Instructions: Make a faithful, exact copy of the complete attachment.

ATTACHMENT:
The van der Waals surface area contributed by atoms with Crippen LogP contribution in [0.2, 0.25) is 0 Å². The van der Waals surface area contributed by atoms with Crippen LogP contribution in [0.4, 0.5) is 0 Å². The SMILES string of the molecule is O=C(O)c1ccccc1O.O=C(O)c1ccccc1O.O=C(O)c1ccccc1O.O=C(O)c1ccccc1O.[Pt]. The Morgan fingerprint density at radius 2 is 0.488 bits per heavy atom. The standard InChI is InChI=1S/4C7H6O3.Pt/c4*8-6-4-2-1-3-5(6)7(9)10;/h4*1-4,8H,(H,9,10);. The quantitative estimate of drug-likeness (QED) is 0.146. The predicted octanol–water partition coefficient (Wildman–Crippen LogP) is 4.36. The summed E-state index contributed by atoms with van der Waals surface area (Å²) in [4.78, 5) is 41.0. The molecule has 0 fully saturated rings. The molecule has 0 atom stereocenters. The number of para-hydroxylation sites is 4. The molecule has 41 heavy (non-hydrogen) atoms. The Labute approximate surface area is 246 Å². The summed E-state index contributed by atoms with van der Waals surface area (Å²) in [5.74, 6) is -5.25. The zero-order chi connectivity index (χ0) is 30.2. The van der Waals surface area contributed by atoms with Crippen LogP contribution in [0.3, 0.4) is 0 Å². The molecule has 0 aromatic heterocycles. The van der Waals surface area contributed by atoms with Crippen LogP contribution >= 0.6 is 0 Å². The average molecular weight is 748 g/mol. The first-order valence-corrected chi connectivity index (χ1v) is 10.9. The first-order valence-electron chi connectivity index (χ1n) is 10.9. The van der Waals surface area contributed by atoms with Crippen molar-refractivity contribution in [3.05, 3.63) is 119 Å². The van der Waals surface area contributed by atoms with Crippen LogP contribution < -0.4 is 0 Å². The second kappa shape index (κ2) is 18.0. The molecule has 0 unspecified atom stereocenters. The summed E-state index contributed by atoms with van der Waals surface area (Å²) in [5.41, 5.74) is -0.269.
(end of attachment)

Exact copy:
The van der Waals surface area contributed by atoms with Crippen LogP contribution in [0.2, 0.25) is 0 Å². The van der Waals surface area contributed by atoms with Crippen LogP contribution in [0.4, 0.5) is 0 Å². The SMILES string of the molecule is O=C(O)c1ccccc1O.O=C(O)c1ccccc1O.O=C(O)c1ccccc1O.O=C(O)c1ccccc1O.[Pt]. The Morgan fingerprint density at radius 2 is 0.488 bits per heavy atom. The standard InChI is InChI=1S/4C7H6O3.Pt/c4*8-6-4-2-1-3-5(6)7(9)10;/h4*1-4,8H,(H,9,10);. The quantitative estimate of drug-likeness (QED) is 0.146. The predicted octanol–water partition coefficient (Wildman–Crippen LogP) is 4.36. The summed E-state index contributed by atoms with van der Waals surface area (Å²) in [4.78, 5) is 41.0. The molecule has 0 fully saturated rings. The molecule has 0 atom stereocenters. The number of para-hydroxylation sites is 4. The molecule has 41 heavy (non-hydrogen) atoms. The Labute approximate surface area is 246 Å². The summed E-state index contributed by atoms with van der Waals surface area (Å²) in [5.74, 6) is -5.25. The zero-order chi connectivity index (χ0) is 30.2. The van der Waals surface area contributed by atoms with Crippen LogP contribution in [0.3, 0.4) is 0 Å². The molecule has 0 aromatic heterocycles. The van der Waals surface area contributed by atoms with Crippen LogP contribution >= 0.6 is 0 Å². The average molecular weight is 748 g/mol. The first-order valence-corrected chi connectivity index (χ1v) is 10.9. The first-order valence-electron chi connectivity index (χ1n) is 10.9. The van der Waals surface area contributed by atoms with Crippen molar-refractivity contribution in [3.05, 3.63) is 119 Å². The van der Waals surface area contributed by atoms with Crippen LogP contribution < -0.4 is 0 Å². The second kappa shape index (κ2) is 18.0. The molecule has 0 unspecified atom stereocenters. The summed E-state index contributed by atoms with van der Waals surface area (Å²) in [5.41, 5.74) is -0.269.